"Call you crazy but..."

Laurence Horn laurence.horn at YALE.EDU
Thu Jun 5 17:23:31 UTC 2008

At 12:41 PM -0400 6/5/08, Marc Velasco wrote:
>Not to be quippy, but in a sentence like 'Goddamn the imperial warmongers.'
>isn't it an imperative addressed at God?  (On the particularness of
>'damning' I disagree to that part of the Phuc Dong paper.  I think it goes
>back to cultures where magic and minor curses were accepted practice.)

Quang's argument (note that "Phuc Dong" were his given, not to say
Christian, names) was that if God were the subject, we'd get "Goddamn
Himself", but in fact we get "Goddamn God".  Nor is God the likely
subject of "Fuck you!", but again the lack of a reflexive here (as
opposed to "(Go) fuck yourself") indicates that the subject can't be
second person either.  Whence the title of his paper, "English
sentences without overt grammatical subject".


>As for something like 'Call me crazy...' wouldn't that be an implied "[You
>can] call me crazy, but..." ?  To me it seems an invitation to an associate,
>as derogatory terms coming from close associates can have a harmless sort of
>quality to them, while the same epithets from a stranger might seem to sting
>more.  (In any case, it all depends on the delivery.)
>So, if the example you cite was the inverse of this, then 'Call you crazy,
>but...' might imply something like "[I might] call you crazy, but for some
>reason you like saving money."

Not implausible,

>It keeps the derogation coming from a 'safe' source, presuming that there's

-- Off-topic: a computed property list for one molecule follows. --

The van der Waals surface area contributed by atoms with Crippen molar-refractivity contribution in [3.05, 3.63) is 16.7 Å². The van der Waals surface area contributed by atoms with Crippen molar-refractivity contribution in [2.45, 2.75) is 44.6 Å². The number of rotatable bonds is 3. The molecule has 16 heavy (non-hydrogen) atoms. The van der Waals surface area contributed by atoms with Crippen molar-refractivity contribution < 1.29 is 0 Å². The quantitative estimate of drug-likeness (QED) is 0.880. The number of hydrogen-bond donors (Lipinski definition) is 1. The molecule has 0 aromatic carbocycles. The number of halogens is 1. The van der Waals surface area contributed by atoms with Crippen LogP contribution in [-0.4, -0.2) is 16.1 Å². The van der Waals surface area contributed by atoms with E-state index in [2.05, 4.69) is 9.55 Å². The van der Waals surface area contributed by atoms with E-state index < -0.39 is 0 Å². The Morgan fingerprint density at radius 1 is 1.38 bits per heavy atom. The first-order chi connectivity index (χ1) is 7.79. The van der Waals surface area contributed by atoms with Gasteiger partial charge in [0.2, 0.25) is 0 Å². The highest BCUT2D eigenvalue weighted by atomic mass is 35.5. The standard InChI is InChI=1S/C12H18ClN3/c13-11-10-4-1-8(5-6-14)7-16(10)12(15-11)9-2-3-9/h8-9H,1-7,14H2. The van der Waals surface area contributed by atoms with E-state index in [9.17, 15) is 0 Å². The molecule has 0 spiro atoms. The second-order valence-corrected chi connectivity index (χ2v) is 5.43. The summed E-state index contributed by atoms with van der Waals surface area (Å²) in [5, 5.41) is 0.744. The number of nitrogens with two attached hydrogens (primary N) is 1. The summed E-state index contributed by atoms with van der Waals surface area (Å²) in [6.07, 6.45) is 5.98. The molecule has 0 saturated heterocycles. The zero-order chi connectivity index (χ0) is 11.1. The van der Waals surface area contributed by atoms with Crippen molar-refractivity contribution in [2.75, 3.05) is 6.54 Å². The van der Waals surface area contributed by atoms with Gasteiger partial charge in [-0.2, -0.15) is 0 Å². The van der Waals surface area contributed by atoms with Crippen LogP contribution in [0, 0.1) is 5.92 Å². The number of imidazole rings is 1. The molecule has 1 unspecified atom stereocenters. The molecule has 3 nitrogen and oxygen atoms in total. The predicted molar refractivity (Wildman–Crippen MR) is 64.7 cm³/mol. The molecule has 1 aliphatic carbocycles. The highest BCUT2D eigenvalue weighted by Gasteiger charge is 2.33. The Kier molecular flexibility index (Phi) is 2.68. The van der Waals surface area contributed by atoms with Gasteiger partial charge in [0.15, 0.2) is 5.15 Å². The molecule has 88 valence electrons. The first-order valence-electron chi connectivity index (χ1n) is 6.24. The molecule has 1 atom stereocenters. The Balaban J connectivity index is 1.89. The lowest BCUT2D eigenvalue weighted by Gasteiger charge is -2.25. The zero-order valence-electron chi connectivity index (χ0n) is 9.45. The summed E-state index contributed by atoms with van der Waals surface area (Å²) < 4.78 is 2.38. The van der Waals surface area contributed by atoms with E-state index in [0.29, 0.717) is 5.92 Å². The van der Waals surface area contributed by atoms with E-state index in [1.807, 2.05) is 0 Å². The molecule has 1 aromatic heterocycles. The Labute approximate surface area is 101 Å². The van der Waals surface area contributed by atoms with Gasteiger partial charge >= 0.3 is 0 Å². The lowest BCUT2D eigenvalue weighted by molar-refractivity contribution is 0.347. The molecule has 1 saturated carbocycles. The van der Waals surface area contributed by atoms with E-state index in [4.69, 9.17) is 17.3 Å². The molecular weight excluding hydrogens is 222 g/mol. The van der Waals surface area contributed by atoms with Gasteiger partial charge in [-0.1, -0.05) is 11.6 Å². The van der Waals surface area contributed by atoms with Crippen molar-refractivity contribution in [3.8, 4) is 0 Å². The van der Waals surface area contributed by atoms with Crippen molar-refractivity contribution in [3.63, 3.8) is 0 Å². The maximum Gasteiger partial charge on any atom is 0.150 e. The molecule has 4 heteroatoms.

>an immediate familiarity formed by the speaker in the commercial with the
>viewer (which seems a common advertising conventions).
>On Wed, Jun 4, 2008 at 3:56 PM, Laurence Horn <laurence.horn at yale.edu>
>>  ---------------------- Information from the mail header
>>  -----------------------
>>  Sender:       American Dialect Society <ADS-L at LISTSERV.UGA.EDU>
>>  Poster:       Laurence Horn <laurence.horn at YALE.EDU>
>>  Subject:      "Call you crazy but..."
>>  Yup, this appears to be an extension of the rather more common "Call
>>  me crazy but..."  It occurs in a currently aired GEICO commercial, in
>>  which the insurance company attempts to appeal to those who
>>  (surprisingly) are fond of avoiding unnecessary expense.  The full
>>  line (just confirmed on the internet) is:
>>  Instead of paying more for car insurance you'd rather pay less. Call
>>  you crazy but for some strange reason you like saving money. ...
>>  This sort of works, if at al, as a report of the addressee (the
>>  putative insurance buyer) announcing "Call me crazy but...I like
>>  saving money".  What is the subject of the above sentence? It's
>>  obviously not 2d person, or it would be "Call yourself crazy".  (I'm
>  > reminded of the immortal Quang Phuc Dong paper, "English sentences
>  > without overt grammatical subject", which treats pseudo-imperatives
>>  like "Goddamn those imperialist war-mongerers" and "Fuck you".)
>>  Maybe the underlying form is something like
>>  "[Let them] call you crazy but..."
>>  (I can't tell if GEICO invented this; it's hard to search for "Call
>>  you crazy (but)" on google without case-sensitivity or a symbol for
>>  the beginning of a sentence.)
>>  LH
>>  ------------------------------------------------------------
>>  The American Dialect Society - http://www.americandialect.org
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